i do not believe the state has any right to protect you from any abuse you do to yourself. whether it has the right to restrict its services to you is another question. should a state be allowed to withhold healthcare from people who pursue practices that it does not approve of? possibly. but here i think that it is very difficult to ensure equity. is it worse to be a smoker than to eat a lot of fat? is it worse to eat a lot of fat than a lot of meat? this quickly becomes a grey area, with the government, claiming to have the right to withhold generally available services from you, which you are taxed to pay for, because you do not pursue behaviour it thinks you should.

i think that here the government starts to infringe on your freedom in the second way, by attempting to limit your choices to ones that it believes proper. it does this in other ways. one that is striking is the use of cctv.

the UK has millions of cameras, and the number is increasing. it's not impossible that within my lifetime, every street in the UK will be covered. why should i worry? i'm not doing anything wrong, am i?

well, true, but what is cctv for? is it to help catch people doing bad? i don't think so. i think it exists quite obviously to prevent people from doing bad. i cannot consider that a good thing, particularly because its presence serves to stop us from doing other things that are quite neutral.

i do not assent to measures that prevent bad as readily as i do to measures that punish it. without wishing to set up a slippery slope, one can ask, if we accept cameras to dissuade us from bad behaviour, why should we not have informers? knowing that your neighbour might be a spy, ready to tell the government when you do something ill, or eat a burger, or smoke a reefer, should have a dissuading effect. (one might note that the state has already gone down this path, with Crimestoppers numbers and the like. you could readily argue that Crimestoppers does not exist to punish crime but to prevent it, because its effect should be to add a complication to a wrongdoer's calculus. again, if you do no wrong, you have "nothing to fear" from Crimestoppers, unless your neighbour grasses you up for something you haven't done.)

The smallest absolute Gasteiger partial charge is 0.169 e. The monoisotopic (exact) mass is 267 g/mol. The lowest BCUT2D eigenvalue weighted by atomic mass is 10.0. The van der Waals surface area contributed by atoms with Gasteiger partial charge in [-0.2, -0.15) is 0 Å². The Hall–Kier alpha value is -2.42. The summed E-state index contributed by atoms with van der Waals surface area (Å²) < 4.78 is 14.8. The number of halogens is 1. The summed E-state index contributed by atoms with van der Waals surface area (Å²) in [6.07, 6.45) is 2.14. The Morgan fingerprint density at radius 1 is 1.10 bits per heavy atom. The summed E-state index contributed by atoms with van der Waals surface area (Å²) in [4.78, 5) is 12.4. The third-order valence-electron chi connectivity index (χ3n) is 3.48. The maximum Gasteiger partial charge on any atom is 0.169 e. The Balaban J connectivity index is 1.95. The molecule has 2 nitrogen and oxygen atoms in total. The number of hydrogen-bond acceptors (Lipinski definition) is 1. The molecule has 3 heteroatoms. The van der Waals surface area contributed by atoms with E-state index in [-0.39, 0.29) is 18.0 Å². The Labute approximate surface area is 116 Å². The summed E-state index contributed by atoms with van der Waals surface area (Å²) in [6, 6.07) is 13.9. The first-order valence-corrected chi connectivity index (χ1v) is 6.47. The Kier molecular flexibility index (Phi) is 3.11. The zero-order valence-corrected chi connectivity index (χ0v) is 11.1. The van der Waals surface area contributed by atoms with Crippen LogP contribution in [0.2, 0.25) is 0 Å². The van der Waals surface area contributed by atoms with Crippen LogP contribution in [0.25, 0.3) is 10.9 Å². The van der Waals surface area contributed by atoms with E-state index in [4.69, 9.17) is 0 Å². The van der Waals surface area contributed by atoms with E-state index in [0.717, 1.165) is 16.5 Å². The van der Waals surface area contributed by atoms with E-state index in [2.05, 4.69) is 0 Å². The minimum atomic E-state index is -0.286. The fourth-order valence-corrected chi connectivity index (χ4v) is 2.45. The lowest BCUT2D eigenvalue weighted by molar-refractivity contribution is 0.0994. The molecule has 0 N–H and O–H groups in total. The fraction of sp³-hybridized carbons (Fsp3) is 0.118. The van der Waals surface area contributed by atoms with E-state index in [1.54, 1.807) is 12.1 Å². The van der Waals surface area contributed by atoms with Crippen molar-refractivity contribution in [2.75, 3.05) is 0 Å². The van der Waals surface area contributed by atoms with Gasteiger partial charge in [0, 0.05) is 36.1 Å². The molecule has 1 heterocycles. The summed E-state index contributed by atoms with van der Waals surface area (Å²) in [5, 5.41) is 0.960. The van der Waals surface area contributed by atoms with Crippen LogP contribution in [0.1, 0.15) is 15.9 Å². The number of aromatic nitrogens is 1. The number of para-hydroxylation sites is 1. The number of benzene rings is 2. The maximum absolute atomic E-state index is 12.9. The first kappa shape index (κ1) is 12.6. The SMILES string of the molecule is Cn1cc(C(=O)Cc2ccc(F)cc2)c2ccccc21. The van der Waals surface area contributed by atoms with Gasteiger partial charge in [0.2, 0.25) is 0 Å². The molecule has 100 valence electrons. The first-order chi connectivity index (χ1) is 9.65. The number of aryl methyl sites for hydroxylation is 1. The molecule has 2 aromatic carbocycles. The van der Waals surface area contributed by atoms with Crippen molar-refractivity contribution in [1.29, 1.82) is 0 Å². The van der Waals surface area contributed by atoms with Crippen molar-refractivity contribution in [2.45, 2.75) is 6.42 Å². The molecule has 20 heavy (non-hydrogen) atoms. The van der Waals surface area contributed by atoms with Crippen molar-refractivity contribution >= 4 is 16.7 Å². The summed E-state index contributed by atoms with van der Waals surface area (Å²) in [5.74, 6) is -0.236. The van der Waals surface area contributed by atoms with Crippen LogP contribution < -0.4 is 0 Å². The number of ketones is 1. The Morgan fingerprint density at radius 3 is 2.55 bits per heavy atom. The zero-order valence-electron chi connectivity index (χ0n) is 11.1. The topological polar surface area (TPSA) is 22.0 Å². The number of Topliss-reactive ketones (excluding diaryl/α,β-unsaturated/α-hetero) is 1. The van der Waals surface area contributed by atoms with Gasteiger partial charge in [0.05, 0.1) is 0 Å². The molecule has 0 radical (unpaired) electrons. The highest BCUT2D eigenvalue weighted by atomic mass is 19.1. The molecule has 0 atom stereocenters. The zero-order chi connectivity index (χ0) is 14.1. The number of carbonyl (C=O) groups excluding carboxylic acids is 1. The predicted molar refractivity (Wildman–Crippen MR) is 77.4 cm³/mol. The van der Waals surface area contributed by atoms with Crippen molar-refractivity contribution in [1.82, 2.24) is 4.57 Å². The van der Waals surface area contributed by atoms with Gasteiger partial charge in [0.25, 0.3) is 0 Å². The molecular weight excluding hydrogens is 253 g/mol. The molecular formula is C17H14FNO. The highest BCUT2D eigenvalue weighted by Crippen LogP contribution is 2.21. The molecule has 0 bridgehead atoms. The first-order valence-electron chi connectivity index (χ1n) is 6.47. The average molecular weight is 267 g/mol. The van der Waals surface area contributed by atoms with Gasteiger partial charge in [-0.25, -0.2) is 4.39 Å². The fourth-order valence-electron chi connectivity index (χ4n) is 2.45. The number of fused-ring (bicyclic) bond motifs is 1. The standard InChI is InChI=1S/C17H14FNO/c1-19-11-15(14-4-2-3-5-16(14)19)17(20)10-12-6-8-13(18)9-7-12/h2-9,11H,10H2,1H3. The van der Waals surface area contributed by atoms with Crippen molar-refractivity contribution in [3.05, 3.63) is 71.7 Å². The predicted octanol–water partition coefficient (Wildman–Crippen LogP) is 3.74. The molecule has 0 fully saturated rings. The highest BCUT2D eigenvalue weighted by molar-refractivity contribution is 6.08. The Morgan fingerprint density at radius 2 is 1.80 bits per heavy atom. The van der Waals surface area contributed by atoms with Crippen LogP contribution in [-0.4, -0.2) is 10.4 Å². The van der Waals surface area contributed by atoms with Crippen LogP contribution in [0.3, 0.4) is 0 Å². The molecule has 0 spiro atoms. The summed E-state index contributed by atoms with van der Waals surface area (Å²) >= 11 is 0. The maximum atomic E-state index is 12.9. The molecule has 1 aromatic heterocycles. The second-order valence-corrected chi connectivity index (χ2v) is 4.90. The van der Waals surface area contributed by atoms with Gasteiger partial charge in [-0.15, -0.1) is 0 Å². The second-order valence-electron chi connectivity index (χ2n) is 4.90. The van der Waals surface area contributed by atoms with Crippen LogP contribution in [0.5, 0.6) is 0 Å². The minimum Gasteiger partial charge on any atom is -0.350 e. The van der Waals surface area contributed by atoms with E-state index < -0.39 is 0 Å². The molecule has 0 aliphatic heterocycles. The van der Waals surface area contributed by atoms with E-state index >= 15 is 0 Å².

importantly, cctv removes your right to privacy. you are open to scrutiny whatever you do. the watcher can see you doing good, bad and indifferent. the right to privacy is the right to do what i do not approve of without my interference. i believe it to be fundamental because other rights are built on it. the right to free speech, for instance, depends on the right to freedom of thought, which in turn depends on your thoughts being private.

think about this though. what is a food standard? it is a means the government uses to prevent a food producer from making a choice that could harm you. food standards prevent the food producer from producing food freely. and you will read rightists who criticise standards for this reason. however, and i think this is crucial, food standards only prevent bad outcomes. there is no good outcome to eating dirty food. true, the bad outcome may not eventuate, but you won't gain anything from it, except that the food might be cheaper.